Our previous opinion stated that Congress could have “fundamentally changed the structure of home confinement in a manner that might allow multi-year home confinement placements,” but it should have made that clearer. Home Confinement, 45 Op. O.L.C. __, at *6 (citing Whitman v. Am Trucking Ass’ns, 531 U.S. 457, 468 (2001), for the proposition that Congress “does not alter the fundamental details of a regulatory scheme in vague terms or ancillary provisions”). We are not convinced multi-year placements will result in a fundamental change to home confinement. It could also be contended, however, that Congress would say so if it had intended a unprecedented penologically justified mass recall of prisoners from home confinement.
OLC explained that OLC does not take lightly deviations from precedents. But here, the circumstances were warranted–especially in light of BOP’s new memo.
Our precedents are not to be ignored. We have carefully considered the opinions in previous opinions and have not strayed too far from them. Based upon a thorough review of the relevant text, structure, purpose, and legislative history—BOP’s assessment of its authority should be carefully considered—we conclude that the better reading of section 12003(b)(2) and BOP’s preexisting authorities does not require that prisoners in ex-tended home confinement be returned en masse to correctional facilities when the emergency period ends
Garland is now convinced that the new analysis has made him call Durbin and other people on Tuesday. According to Times.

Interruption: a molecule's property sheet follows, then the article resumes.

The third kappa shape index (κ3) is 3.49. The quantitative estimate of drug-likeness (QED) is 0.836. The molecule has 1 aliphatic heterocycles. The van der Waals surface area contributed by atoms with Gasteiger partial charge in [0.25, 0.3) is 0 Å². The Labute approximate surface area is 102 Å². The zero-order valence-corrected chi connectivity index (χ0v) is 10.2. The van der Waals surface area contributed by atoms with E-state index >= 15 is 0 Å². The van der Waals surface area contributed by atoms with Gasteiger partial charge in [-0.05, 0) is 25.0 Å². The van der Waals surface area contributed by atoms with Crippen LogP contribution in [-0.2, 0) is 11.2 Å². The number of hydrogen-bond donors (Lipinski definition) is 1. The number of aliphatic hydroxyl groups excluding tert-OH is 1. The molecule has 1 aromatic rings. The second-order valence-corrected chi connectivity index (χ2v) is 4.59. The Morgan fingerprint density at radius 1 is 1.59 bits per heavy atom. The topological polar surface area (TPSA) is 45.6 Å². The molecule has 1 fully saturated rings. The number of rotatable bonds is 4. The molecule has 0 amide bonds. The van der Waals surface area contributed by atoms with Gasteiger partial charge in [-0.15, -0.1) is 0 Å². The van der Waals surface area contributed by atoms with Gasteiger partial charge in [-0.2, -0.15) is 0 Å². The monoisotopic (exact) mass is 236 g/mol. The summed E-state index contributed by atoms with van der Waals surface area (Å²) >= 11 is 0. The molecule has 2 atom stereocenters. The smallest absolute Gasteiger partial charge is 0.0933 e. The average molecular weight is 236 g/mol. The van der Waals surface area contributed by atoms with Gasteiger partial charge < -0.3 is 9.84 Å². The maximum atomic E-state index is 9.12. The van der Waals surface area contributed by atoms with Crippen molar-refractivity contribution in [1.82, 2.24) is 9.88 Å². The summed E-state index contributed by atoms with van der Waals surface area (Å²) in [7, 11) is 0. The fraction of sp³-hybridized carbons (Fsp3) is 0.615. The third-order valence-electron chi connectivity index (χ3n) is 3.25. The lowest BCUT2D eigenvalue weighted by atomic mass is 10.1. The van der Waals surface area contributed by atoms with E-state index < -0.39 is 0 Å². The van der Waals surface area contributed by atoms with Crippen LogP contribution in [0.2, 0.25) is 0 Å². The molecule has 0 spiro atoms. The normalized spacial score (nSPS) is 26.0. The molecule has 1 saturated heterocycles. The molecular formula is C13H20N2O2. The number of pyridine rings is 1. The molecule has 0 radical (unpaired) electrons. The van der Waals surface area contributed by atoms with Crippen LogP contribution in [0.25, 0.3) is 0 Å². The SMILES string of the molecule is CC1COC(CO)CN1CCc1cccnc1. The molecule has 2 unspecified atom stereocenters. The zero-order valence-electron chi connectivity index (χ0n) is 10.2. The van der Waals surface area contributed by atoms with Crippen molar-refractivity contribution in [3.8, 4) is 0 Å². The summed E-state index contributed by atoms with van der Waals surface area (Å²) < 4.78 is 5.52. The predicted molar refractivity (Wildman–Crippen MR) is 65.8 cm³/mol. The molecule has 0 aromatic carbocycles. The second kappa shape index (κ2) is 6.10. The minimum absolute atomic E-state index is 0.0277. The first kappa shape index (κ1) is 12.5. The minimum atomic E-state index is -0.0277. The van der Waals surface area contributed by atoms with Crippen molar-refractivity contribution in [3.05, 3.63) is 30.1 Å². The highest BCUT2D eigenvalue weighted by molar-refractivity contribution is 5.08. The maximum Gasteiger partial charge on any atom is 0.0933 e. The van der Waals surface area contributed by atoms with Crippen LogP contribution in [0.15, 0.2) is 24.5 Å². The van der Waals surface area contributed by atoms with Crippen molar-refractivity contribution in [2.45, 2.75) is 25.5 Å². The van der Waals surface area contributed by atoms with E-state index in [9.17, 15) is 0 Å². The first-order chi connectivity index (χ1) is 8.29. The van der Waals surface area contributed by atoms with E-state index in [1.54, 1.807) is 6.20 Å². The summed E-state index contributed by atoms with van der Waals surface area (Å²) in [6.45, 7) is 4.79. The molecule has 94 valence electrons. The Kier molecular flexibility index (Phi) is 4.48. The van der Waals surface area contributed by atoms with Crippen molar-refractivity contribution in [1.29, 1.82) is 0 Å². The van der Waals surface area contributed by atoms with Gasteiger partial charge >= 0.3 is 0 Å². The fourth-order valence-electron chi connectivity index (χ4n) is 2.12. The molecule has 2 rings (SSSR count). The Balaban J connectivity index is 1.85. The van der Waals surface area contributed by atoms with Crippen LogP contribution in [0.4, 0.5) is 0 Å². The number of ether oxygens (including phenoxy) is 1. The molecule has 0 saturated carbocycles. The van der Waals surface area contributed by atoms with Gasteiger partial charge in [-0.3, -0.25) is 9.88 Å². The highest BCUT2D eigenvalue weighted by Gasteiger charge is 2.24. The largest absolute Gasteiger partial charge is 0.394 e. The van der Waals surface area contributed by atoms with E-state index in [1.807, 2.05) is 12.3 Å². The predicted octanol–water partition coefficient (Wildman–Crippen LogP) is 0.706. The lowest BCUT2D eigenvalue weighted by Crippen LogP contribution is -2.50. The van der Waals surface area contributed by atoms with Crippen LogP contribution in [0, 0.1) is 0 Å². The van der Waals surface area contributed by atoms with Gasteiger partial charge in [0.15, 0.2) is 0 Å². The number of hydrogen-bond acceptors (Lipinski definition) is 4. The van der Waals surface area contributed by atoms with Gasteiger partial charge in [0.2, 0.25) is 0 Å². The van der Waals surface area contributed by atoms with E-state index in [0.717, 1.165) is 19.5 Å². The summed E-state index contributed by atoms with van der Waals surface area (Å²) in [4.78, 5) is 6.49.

Mr. Garland called Mr. Durbin on Tuesday and the inmate advocates to notify them of the change.
Holly Harris was the executive director and president of Justice Action Network. This bipartisan organization promotes reform of the criminal justice system. In conversation with Holly Harris, Mr. Garland indicated that she believed the new opinion to be the legal correct one. She called it a morally sound conclusion.
Garland additionally asked BOP for a codification of the policy via a new rule.
Affirming today’s Office of Legal Counsel opinion I directed the Department to engage in a rulemaking exercise to make sure that it lives up to both the letter and spirit of the CARES Act.
OLC explicitly stated that BOP was entitled to its position Chevron deference during litigation.
Even though the statute may be ambiguous, BOP believes that it is a fair reading and should not be challenged in any future legal proceedings.
It will be a messy litigation. People who are already part of society and have been ruled against by the court would need to go to prison if they were to be found guilty. This would include the reliance interests in DACA. Biden’s decision will most likely be saved by the inertia of itself. It is the worst form of Presidential Maladministration.